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Q&A with Rustan’s Donnie Tantoco III on Working with Loved Ones and Turning Around A Heritage Brand

Q&A with Rustan’s Donnie Tantoco III on Working with Loved Ones and Turning Around A Heritage Brand

Q1: You put up the first hypermarket in the Philippines, Shopwise, and while most supermarkets just provided express lanes for those buying a few pieces, Shopwise created the exclusive Elite lane designed to save time as well as reward volume buyers with free snacks. You also have price checkers in skateboard. I really like these ideas, can you share with our readers the thought process behind these ideas?

We were the first retailer to introduce a mass-based loyalty program in the country known as the WiseCard.  We found inspiration in many successful loyalty programs in the world, most notably Tesco’s.   We learned that the value of any loyalty program is in the wealth of information you can get on customer buying behavior.    We quickly developed our own loyalty data-mining tool, and pretty soon we were able to know our most valued customers, our Elite Customers.

Once we knew our top customers by name, profile, and shopping behavior, it became imperative to develop a customized marketing program targeted exclusively for them.   It helped that we had on our team one of the marketing geniuses in the country (Frances Yu), who put together consumer research, customer feedback and international best practices to develop the plethora of rewards and marketing campaign for our so called VIP members.

We found that most of our customers were time starved so we wanted to make shopping faster and more convenient for them, hence an exclusive checkout lane for Elite members.  The idea was to make them feel like they’re boarding first class in our stores much like they would when they fly.    Sales associates on rollerblades were used for speedy service and to also foster a fun shopping atmosphere in our stores (rollerbladers service all customers, not just Elite members).

Another insight that we discovered was that our elite members respond very well to recognition (soft rewards) so we introduced an Elite pushcart exclusively for them.  A distinctive pushcart helped our sales associates recognize an elite customer when they see one, thereby further enhancing customer service.   We went one step further by giving them free snacks on every visit (no purchase required) and giving them gifts during special occasions (e.g. roses on Mother’s Day, Chocolates or Easter Sunday, Shaving Razor on Father’s Day, Cupcakes on Valentine’s Day, etc.).   We had many other marketing programs with them (e.g. exclusive sale, dinner invitations, special discount and perks, etc. and all these were designed to foster a long-term relationship with them.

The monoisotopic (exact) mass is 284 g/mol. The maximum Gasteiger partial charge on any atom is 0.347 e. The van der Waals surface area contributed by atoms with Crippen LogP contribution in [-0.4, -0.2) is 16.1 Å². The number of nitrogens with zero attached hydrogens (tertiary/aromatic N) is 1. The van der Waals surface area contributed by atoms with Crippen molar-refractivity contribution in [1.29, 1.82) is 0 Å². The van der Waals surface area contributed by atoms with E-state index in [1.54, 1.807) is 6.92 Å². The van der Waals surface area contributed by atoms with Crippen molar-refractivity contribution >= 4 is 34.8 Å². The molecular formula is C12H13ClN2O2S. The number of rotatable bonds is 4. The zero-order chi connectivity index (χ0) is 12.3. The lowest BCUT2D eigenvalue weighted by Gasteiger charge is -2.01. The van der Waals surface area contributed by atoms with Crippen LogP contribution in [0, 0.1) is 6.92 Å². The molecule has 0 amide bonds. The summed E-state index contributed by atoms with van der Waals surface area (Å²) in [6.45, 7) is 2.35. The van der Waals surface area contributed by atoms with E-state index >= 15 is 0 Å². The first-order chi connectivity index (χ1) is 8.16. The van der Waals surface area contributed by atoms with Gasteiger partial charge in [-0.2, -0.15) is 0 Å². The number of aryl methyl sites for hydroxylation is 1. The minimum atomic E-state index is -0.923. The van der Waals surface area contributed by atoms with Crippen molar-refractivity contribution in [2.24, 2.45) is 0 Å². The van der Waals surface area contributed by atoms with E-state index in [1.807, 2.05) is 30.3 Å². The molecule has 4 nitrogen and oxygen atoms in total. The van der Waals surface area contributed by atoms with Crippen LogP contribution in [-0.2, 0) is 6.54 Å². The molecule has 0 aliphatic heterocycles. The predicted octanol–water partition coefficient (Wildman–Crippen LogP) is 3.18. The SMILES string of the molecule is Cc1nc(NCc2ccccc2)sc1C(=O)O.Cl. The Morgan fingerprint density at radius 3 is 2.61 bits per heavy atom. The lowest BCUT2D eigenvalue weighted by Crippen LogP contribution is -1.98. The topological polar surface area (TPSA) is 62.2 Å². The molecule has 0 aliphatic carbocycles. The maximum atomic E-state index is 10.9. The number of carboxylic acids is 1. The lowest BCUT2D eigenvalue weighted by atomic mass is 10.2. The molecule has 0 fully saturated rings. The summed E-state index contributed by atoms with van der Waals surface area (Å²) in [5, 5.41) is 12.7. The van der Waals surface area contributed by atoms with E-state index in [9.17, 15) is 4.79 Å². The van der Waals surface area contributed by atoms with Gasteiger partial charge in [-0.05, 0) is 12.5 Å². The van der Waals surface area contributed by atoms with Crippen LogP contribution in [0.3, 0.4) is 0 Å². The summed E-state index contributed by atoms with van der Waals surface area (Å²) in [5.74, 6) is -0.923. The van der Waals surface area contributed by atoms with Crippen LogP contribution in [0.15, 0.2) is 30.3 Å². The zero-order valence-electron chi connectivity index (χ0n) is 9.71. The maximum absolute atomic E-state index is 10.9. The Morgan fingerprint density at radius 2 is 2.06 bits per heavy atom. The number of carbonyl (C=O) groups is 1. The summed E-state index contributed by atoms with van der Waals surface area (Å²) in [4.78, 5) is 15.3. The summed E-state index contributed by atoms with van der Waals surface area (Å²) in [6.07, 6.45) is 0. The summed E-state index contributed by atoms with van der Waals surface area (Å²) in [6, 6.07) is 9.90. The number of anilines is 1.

Q2: You had venture capitalists in Shopwise, how was it like working with VCs when a new format takes quite awhile to be profitable? Would you have taken a different form of financing given another chance?

I believe working with Venture Capitalists was a very strategic move for Rustan Supercenters, Inc (RSCI).   Although we were affiliated with the Rustan Group, we were a separately managed entity, and in 1997-1998, we were but a David trying to enter into a ring with Goliaths like SM and Robinsons.  Within the Rustan Group, we were the first company to ever take on outside investors.   This moved proved to be very rewarding as it gave us the financial muscle to build more stores, hire more people, introduce more retail innovations, etc.   As you know, retail is a scale business and is very capital intensive.   Without the benefit of funding from Venture Capitalists, we would not have been able to expand to a chain and put ourselves in a more equal footing against most established retailers.

We were very fortunate that the VCs we worked with (ICCP, AIG, Spinnaker) have all been very supportive of our company.   They sat in our boards but mostly left management control to us.  These financial investors also enforced a financial discipline, helping us to manage our costs wisely to produce good returns for them.     I will not deny that working with financial investors also put immense financial pressure on us to produce immediate profit.